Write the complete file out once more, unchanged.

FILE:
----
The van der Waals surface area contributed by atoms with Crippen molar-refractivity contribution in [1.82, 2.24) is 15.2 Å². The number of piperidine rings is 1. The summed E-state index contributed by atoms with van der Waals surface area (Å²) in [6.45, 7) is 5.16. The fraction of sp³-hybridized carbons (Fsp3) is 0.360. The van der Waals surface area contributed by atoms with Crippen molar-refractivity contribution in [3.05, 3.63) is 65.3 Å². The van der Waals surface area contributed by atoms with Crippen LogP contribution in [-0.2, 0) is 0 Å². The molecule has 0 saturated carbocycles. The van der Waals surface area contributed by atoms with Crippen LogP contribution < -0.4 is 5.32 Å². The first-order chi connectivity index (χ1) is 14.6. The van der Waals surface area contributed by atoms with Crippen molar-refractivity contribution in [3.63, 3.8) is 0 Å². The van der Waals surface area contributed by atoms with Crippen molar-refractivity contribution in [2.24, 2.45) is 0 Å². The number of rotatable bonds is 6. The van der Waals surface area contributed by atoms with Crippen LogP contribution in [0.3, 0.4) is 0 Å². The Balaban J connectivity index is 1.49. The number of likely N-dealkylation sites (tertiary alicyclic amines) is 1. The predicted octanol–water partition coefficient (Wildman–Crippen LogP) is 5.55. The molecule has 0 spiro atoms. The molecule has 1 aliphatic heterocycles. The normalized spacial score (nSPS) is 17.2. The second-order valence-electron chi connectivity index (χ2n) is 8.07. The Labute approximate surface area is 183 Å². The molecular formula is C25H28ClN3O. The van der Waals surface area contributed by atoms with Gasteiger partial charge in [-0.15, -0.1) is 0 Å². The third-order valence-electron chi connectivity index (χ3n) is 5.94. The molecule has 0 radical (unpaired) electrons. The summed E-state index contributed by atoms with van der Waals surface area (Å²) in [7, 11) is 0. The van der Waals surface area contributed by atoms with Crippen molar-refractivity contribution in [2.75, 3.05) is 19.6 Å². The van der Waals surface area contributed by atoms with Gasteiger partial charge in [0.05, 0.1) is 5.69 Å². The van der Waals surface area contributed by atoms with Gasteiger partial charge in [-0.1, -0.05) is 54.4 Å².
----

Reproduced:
The van der Waals surface area contributed by atoms with Crippen molar-refractivity contribution in [1.82, 2.24) is 15.2 Å². The number of piperidine rings is 1. The summed E-state index contributed by atoms with van der Waals surface area (Å²) in [6.45, 7) is 5.16. The fraction of sp³-hybridized carbons (Fsp3) is 0.360. The van der Waals surface area contributed by atoms with Crippen molar-refractivity contribution in [3.05, 3.63) is 65.3 Å². The van der Waals surface area contributed by atoms with Crippen LogP contribution in [-0.2, 0) is 0 Å². The molecule has 0 saturated carbocycles. The van der Waals surface area contributed by atoms with Crippen LogP contribution < -0.4 is 5.32 Å². The first-order chi connectivity index (χ1) is 14.6. The van der Waals surface area contributed by atoms with Crippen molar-refractivity contribution in [3.63, 3.8) is 0 Å². The van der Waals surface area contributed by atoms with Crippen molar-refractivity contribution in [2.24, 2.45) is 0 Å². The number of rotatable bonds is 6. The van der Waals surface area contributed by atoms with Crippen LogP contribution in [0.3, 0.4) is 0 Å². The Balaban J connectivity index is 1.49. The number of likely N-dealkylation sites (tertiary alicyclic amines) is 1. The predicted octanol–water partition coefficient (Wildman–Crippen LogP) is 5.55. The molecule has 0 spiro atoms. The molecule has 1 aliphatic heterocycles. The normalized spacial score (nSPS) is 17.2. The second-order valence-electron chi connectivity index (χ2n) is 8.07. The Labute approximate surface area is 183 Å². The molecular formula is C25H28ClN3O. The van der Waals surface area contributed by atoms with Gasteiger partial charge in [-0.15, -0.1) is 0 Å². The third-order valence-electron chi connectivity index (χ3n) is 5.94. The molecule has 0 radical (unpaired) electrons. The summed E-state index contributed by atoms with van der Waals surface area (Å²) in [7, 11) is 0. The van der Waals surface area contributed by atoms with Crippen molar-refractivity contribution in [2.75, 3.05) is 19.6 Å². The van der Waals surface area contributed by atoms with Gasteiger partial charge in [0.05, 0.1) is 5.69 Å². The van der Waals surface area contributed by atoms with Gasteiger partial charge in [-0.1, -0.05) is 54.4 Å².